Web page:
Last week I co-facilitated two workshops held at the Governor’s Mansion as part of Illinois Innovation Day. Hosted by the Illinois Science and Technology Coalition, both sessions focused on clusters as a strategic approach to economic development, a concept that’s spreading like wildfire across the United States.

The Harvard Institute of Strategy and Competitiveness defines an industry cluster as “a geographic concentration of related companies, organizations and institutions in a particular field that can be present in a region, state or nation.” As Michael Porter noted in The Competitive Advantage of Nations, these concentrations lead to efficiency and mutual benefit for all stakeholders, strengthening local economies in the process.

University Technology Park at IIT is an active partner in Chicago’s growing life sciences cluster. Our facilities were designed from the ground up to provide quality lab and office space to early-stage life sciences companies, who in turn benefit from proximity to top pharmaceutical firms like Abbott, Baxter, Takeda and Astellas. With some of the country’s top medical schools and teaching hospitals also nearby and backing from state and local governments, our startups can readily find the resources they need. The Illinois Biotechnology Organization (iBIO), a driving force behind the cluster, also provides them with a wealth of support.

Across the country, communities are working hard to replicate the success of biotech clusters in Boston, San Francisco, and Philadelphia/New Jersey. Chicago has earned its place among these standouts. By 2013, our life sciences cluster included 3,500 companies with $98.6 billion in output and 81,000 direct jobs.

UTP is also actively involved in the growth of Chicago’s smart grid cluster, which has tapped the Obama Administration’s commitment to fund new clusters and strengthen existing ones.

In 2010 the Illinois Institute of Technology, UTP’s parent, won one of 10 competitive contracts awarded by the U.S. Small Business Administration to establish the Illinois Smart Grid Regional Innovation Cluster. Earlier, IIT had leveraged significant Department of Energy Funding to transform its main campus into a smart micro-grid as a test bed for university and industry research into new technologies for grid modernization.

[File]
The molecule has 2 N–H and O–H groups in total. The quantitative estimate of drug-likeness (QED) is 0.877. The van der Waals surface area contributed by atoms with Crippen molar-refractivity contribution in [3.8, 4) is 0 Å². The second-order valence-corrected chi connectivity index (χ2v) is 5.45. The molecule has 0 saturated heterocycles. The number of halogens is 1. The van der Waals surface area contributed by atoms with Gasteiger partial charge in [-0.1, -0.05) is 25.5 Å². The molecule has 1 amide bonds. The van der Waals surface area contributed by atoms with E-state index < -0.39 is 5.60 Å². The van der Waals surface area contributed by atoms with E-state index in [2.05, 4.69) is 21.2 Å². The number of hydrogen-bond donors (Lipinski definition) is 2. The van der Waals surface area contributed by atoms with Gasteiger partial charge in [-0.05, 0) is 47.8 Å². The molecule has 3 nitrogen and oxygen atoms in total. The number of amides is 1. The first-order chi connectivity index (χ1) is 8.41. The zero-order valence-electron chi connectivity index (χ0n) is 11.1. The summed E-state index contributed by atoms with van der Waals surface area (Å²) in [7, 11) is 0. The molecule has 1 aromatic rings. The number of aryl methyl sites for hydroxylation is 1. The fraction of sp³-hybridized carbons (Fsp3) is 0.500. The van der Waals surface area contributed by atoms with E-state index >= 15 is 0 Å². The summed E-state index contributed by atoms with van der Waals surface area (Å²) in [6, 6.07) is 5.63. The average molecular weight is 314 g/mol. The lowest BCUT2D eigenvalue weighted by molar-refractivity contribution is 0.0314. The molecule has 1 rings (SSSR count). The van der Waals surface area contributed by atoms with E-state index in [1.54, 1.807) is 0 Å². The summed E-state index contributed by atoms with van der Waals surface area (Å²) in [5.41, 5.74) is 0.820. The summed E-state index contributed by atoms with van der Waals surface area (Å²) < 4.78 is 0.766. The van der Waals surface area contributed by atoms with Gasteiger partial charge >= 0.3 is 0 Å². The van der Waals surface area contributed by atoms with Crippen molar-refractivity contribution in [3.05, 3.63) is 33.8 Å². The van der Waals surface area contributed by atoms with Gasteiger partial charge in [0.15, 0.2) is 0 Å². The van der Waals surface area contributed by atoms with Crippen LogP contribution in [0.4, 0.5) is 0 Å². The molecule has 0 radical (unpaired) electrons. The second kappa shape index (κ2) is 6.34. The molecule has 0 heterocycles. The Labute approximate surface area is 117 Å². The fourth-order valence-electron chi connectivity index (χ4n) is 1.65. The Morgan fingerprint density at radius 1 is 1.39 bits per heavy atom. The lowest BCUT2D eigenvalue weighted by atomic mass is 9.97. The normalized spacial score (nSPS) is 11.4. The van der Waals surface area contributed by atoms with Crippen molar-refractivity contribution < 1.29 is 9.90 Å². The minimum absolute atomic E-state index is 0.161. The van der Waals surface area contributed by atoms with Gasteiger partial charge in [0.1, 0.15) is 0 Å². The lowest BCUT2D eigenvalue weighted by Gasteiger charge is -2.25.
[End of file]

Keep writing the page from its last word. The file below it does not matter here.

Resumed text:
Around this same time, the State of Illinois passed legislation launching a 10-year, $3.2-billion initiative to renew the state’s electric grid, laying the groundwork for a cluster of large OEMs and small startups to supply Illinois utilities with new devices and systems to support the emerging smart grid. Early partners included the Clean Energy Trust, the Illinois Science and Technology Coalition and OH-Community Partners.

Chicago’s smart grid cluster is now co-managed by the Energy Foundry, a non-profit created by the legislation to provide seed funding for startups. In 4 short years, the number of companies receiving direct support from the cluster has grown from 6 to 34 – and the number of startups working on clean energy and smart grid concepts in our area has jumped from 50 to 450. Investment in these companies has gone from nearly zero to an impressive $44.5 million.

UTP is proud to provide high-quality space for many clean energy and smart grid startups, linking them with IIT’s faculty, students, and micro-grid resources to fuel their growth. Earlier this year, the Research Park at the University of Illinois in Champaign-Urbana joined the cluster, seeking to provide similar support for smart-grid startups emerging from UIUC research.

The stimulating talks we heard on Innovation Day confirmed that communities from Rockford to the Quad Cities and Peoria to Carbondale are embracing the cluster strategy to boost their regional economies. I’m betting it won’t be long before we see a wave of fresh concepts in advanced manufacturing, agriculture and food innovation flowing from these efforts.